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Health Economics and Policy

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Christi Emerson

on 2 February 2018

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Transcript of Health Economics and Policy

- "...authoritative governmental decisions that are intended to direct or influence the actions, behaviors, or decisions of others" (Savage, Kub, & Groves, 2016, p. 533).
Policy Types
Economics and Healthcare Policy
U.S. supports an open market for the exchange of goods and services, including healthcare services.

In the purest sense, an open market minimizes government regulation. This is not always evident in U.S. markets, thus decreasing some flexibility in the market.

Market Economy
- An economy in which the prices of goods and services are set by supply and demand. There are many buyers and sellers, and complete information about goods and services is communicated.
Health Insurance
Even though employer based and private insurance plans are common, federal health insurance policies were developed in the 1960's to the health of vulnerable populations.


- provides care for adults over the age of 65 and individuals with end stage renal disease and/or disabilities under the age of 65


- provides care for low-income families with dependent children, low-income older adults, and disabled individuals.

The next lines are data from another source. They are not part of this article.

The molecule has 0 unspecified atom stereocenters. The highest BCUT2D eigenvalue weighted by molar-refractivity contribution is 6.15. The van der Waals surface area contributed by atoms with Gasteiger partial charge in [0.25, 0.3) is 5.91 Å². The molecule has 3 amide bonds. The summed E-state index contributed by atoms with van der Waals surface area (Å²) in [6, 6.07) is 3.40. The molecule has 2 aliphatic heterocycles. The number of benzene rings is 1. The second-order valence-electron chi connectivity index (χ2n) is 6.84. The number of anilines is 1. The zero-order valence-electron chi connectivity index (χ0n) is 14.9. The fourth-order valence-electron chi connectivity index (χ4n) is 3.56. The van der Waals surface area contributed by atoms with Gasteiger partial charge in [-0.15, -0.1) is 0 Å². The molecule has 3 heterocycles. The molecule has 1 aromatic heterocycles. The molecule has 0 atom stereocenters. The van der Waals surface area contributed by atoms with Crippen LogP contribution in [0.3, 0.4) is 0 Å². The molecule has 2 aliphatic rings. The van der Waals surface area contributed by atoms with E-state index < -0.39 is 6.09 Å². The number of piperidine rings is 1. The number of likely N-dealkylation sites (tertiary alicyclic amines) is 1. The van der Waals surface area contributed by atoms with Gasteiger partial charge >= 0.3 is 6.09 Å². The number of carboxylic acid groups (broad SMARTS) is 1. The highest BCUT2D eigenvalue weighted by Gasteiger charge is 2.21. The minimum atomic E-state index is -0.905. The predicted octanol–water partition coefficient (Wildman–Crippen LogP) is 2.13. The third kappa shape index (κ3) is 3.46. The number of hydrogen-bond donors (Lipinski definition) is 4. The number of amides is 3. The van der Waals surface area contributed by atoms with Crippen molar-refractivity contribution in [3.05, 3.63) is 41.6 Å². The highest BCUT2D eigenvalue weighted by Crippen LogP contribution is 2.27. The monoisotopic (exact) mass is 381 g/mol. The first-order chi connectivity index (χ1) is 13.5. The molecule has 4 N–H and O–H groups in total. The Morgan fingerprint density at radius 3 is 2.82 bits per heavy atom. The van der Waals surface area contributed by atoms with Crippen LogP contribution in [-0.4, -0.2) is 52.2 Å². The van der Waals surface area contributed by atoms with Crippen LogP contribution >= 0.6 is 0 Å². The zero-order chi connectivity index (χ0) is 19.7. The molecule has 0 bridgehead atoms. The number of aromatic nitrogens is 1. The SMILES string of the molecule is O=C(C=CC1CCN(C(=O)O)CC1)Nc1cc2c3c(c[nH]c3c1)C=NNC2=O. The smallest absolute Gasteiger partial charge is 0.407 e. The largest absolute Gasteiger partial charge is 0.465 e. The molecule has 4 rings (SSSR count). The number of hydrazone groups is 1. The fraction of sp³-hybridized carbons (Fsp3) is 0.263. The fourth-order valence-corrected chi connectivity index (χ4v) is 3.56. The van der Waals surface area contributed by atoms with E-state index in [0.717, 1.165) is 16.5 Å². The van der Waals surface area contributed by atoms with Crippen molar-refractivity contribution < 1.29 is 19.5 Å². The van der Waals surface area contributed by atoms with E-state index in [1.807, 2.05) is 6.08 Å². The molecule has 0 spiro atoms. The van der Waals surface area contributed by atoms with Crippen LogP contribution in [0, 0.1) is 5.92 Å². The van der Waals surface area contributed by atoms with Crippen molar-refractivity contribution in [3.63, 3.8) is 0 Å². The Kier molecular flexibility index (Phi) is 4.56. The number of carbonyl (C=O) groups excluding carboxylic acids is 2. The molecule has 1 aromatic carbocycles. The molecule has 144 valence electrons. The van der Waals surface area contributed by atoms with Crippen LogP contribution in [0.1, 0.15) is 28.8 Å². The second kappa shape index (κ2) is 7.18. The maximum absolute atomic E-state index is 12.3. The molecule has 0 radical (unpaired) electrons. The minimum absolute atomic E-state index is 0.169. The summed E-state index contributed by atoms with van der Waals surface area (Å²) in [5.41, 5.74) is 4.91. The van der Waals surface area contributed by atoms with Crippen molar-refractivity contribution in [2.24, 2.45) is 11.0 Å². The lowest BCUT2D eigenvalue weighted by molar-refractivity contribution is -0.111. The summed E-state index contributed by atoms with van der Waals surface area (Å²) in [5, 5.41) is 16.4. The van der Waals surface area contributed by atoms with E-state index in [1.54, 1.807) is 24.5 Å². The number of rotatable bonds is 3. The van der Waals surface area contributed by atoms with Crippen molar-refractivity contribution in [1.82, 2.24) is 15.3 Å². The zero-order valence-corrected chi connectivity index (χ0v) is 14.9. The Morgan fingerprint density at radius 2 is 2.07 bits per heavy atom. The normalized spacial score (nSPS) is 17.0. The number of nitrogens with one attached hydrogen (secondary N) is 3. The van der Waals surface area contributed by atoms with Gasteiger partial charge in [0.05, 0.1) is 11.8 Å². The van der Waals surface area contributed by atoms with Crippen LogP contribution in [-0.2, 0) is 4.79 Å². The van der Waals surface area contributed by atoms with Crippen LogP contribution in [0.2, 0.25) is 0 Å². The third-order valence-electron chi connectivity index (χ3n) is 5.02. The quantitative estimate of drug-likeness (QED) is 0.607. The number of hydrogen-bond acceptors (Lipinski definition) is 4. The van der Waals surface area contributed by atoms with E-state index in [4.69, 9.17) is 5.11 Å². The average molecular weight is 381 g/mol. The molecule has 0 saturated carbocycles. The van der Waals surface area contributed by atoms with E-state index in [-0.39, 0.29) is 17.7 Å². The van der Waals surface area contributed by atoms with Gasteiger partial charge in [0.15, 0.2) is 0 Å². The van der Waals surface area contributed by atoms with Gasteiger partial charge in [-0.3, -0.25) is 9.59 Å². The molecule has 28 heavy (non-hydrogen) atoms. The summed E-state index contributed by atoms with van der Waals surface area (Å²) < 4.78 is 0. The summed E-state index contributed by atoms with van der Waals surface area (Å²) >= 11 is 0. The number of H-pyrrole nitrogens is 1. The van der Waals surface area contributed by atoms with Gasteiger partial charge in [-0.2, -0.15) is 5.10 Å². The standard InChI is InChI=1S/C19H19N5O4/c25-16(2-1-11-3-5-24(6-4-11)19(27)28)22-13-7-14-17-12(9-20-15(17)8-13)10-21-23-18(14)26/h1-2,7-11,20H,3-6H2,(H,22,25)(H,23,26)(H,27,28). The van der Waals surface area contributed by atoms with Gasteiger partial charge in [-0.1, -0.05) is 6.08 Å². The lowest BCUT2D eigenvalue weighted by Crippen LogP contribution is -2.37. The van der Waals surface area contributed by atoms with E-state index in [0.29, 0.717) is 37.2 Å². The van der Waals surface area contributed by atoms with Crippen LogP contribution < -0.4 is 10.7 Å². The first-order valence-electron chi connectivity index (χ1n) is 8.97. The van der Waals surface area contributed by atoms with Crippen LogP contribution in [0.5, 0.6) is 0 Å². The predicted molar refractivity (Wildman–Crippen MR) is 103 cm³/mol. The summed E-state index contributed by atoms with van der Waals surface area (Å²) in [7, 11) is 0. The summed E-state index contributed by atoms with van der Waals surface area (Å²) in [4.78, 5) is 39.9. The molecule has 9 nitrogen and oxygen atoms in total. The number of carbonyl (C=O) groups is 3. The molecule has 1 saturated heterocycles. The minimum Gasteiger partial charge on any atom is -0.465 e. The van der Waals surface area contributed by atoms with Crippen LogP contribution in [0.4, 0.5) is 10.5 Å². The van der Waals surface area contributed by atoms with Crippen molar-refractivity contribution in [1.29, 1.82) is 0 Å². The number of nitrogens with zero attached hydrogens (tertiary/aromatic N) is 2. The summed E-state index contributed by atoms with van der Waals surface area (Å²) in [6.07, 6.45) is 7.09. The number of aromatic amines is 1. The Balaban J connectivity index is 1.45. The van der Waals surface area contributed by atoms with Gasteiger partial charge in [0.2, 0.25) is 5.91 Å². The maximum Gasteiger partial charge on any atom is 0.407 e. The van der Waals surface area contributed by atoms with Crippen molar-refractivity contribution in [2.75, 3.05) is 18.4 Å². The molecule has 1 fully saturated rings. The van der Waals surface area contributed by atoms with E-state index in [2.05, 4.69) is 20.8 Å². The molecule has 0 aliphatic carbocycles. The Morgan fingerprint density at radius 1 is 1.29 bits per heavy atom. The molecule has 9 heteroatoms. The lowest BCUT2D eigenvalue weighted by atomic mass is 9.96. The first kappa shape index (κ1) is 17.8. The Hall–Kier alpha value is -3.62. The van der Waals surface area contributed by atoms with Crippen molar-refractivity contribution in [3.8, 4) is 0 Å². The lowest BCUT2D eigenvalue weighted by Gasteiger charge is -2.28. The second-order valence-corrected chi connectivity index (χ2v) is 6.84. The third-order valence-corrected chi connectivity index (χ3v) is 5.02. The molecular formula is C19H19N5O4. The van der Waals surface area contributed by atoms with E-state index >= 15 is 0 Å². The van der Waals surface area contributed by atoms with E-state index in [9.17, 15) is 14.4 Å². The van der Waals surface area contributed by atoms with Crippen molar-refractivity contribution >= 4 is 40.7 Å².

These populations are NOT typically covered by employers and may require a federal insurance plan to receive adequate healthcare.
Health Outcomes in the U.S.
**Not so fun fact - The U.S. has the highest healthcare costs yet ranks 51st in the world for life expectancy!!

Spend 17.9% of the GDP is spent on healthcare in the U.S. - $8,680 per person annually.
Health Economics and Policy
Christi Emerson EdD, MSN, RN
1. Identify factors that influence the development of
health policy in the U.S.

2. Apply public health principles to public health policy

3. Identify ethical issues related to public health policy.

4. Examine the role of nurses in public health policy.

5. Describe U.S. government policies related to financing
health care.

Public Health Policy
- "...policies specifically intended to direct or influence actions, behaviors, or decisions that influence the health of populations" (Savage, Kub, & Groves, 2016, p. 533).
- "...actively engaging in strategies to effect policies that improve the health of populations, especially those who are experiencing disparity" (Savage, Kub, & Groves, p. 534).
**Policies directly or indirectly protect or promote health.**

Education - teaching the public and stakeholders

Practice - Texas Nurse Practice Act designed to protect the public through scope of

Occupational Safety and Health Administration (OSHA)

Hospital Safety - staff and patients

Local/County - fluoride in the water
sex education in schools

Federal/State Taxes - tax breaks for businesses providing health benefits